Temporally Controlled Genetic Rescue of Shank3 Autism Model
University of Texas Southwestern Medical Center, Dallas
Basic & Clinical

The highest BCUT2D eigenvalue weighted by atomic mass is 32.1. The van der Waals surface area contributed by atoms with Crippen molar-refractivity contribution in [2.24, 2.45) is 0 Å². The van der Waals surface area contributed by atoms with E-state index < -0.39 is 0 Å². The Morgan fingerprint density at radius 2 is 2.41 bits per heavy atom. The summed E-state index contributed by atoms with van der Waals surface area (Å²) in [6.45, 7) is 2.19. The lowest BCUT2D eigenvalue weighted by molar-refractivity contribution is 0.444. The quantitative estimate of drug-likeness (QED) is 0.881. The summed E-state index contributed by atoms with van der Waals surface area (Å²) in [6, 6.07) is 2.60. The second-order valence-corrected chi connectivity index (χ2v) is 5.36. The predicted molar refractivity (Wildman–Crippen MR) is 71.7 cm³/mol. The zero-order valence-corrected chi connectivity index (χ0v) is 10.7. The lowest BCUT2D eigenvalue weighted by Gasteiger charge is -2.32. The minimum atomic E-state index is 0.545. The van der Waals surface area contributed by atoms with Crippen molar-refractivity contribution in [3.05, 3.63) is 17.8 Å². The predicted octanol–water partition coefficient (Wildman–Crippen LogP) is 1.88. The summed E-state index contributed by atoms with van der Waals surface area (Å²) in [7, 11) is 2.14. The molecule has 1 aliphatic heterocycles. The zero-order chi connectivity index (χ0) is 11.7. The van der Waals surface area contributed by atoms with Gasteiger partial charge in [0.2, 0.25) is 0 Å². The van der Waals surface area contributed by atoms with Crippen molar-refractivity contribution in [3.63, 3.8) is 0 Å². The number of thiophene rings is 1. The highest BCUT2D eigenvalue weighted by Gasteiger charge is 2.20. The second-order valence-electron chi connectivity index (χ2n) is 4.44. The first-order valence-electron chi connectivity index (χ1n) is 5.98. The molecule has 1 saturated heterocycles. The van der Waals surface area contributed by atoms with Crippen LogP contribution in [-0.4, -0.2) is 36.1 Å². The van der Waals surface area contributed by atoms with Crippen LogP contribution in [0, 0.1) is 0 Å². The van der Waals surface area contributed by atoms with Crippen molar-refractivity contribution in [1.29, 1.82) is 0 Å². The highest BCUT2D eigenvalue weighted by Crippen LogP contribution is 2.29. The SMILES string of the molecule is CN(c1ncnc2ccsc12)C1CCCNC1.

Once a child with autism’s brain has fully developed, can the atypical brain function causing symptoms of autism be reverted back to typical brain function through medical treatment? If not, at what time during development of a child’s brain must we intervene to restore typical brain function to ameliorate the symptoms of autism? These are the fundamental questions that can be asked in a specific genetic animal model of autism. Some genetic forms of autism may be reversible by restoring normal function to the brain even after brain development has ended. Alternatively, intervention may be necessary prior to or during some critical period of brain development in order to make a lasting impact on brain function and autism symptoms. Multiple researchers have determined that mutations in the SHANK3 gene cause some cases of autism. The research team has developed and characterized an animal model of SHANK3 autism-related mutation that has some social deficits and specific changes in how connections in the brain (synapses) function. More recently, they developed an animal model with the autism-causing Shank3 mutation that can revert back to the typical form of SHANK3 at any point in time just by giving the animal a designer drug for a short time. This animal model permits study of whether reversing an atypical, autism-causing gene mutation back to a typical, non-mutated gene can restore typical synaptic function and typical behavior to the model. This Pilot study aims to establish the feasibility of reversing Shank3 mutant mice back to normal Shank3 after brain development is complete and identify which synaptic function differences and which behavioral differences are rescued. This approach has worked previously in the MeCP2 mutant model of Rett Syndrome, an Autism Spectrum Disorder related to autism. Understanding when during development a genetic or drug treatment must be given is a critical decision point for treating autism. This research, limited in this Pilot to Shank3 linked forms of autism and not broader, related disorders, has the potential to yield a technically advanced way to address this decision point in the most direct manner possible.